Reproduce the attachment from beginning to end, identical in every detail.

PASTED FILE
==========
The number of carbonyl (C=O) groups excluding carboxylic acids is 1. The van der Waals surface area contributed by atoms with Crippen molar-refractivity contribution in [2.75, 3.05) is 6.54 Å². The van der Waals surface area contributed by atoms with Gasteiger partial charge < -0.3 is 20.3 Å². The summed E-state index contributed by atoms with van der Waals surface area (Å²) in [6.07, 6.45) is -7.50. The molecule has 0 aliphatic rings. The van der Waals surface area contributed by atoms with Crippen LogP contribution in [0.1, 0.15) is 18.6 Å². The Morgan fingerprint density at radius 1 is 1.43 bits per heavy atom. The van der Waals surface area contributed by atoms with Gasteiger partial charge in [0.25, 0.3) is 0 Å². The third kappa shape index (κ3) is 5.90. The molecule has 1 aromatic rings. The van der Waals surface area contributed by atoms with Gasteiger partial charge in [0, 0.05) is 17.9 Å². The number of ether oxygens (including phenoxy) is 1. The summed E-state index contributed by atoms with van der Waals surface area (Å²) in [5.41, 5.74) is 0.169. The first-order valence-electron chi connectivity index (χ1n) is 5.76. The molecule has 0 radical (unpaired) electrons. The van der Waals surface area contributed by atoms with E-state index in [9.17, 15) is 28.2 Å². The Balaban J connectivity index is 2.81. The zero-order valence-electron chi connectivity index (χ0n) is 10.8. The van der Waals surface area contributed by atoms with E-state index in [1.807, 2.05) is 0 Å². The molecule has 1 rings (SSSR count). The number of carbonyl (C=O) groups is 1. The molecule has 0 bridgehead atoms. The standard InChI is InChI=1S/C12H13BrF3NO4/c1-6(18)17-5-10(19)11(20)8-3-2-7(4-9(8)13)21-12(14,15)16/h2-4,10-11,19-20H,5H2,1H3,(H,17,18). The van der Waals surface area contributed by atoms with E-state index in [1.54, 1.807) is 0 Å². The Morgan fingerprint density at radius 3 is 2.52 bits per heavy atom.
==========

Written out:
The number of carbonyl (C=O) groups excluding carboxylic acids is 1. The van der Waals surface area contributed by atoms with Crippen molar-refractivity contribution in [2.75, 3.05) is 6.54 Å². The van der Waals surface area contributed by atoms with Gasteiger partial charge < -0.3 is 20.3 Å². The summed E-state index contributed by atoms with van der Waals surface area (Å²) in [6.07, 6.45) is -7.50. The molecule has 0 aliphatic rings. The van der Waals surface area contributed by atoms with Crippen LogP contribution in [0.1, 0.15) is 18.6 Å². The Morgan fingerprint density at radius 1 is 1.43 bits per heavy atom. The van der Waals surface area contributed by atoms with Gasteiger partial charge in [0.25, 0.3) is 0 Å². The third kappa shape index (κ3) is 5.90. The molecule has 1 aromatic rings. The van der Waals surface area contributed by atoms with Gasteiger partial charge in [0, 0.05) is 17.9 Å². The number of ether oxygens (including phenoxy) is 1. The summed E-state index contributed by atoms with van der Waals surface area (Å²) in [5.41, 5.74) is 0.169. The first-order valence-electron chi connectivity index (χ1n) is 5.76. The molecule has 0 radical (unpaired) electrons. The van der Waals surface area contributed by atoms with E-state index in [9.17, 15) is 28.2 Å². The Balaban J connectivity index is 2.81. The zero-order valence-electron chi connectivity index (χ0n) is 10.8. The van der Waals surface area contributed by atoms with E-state index in [1.807, 2.05) is 0 Å². The molecule has 1 rings (SSSR count). The number of carbonyl (C=O) groups is 1. The molecule has 0 bridgehead atoms. The standard InChI is InChI=1S/C12H13BrF3NO4/c1-6(18)17-5-10(19)11(20)8-3-2-7(4-9(8)13)21-12(14,15)16/h2-4,10-11,19-20H,5H2,1H3,(H,17,18). The van der Waals surface area contributed by atoms with E-state index in [1.54, 1.807) is 0 Å². The Morgan fingerprint density at radius 3 is 2.52 bits per heavy atom.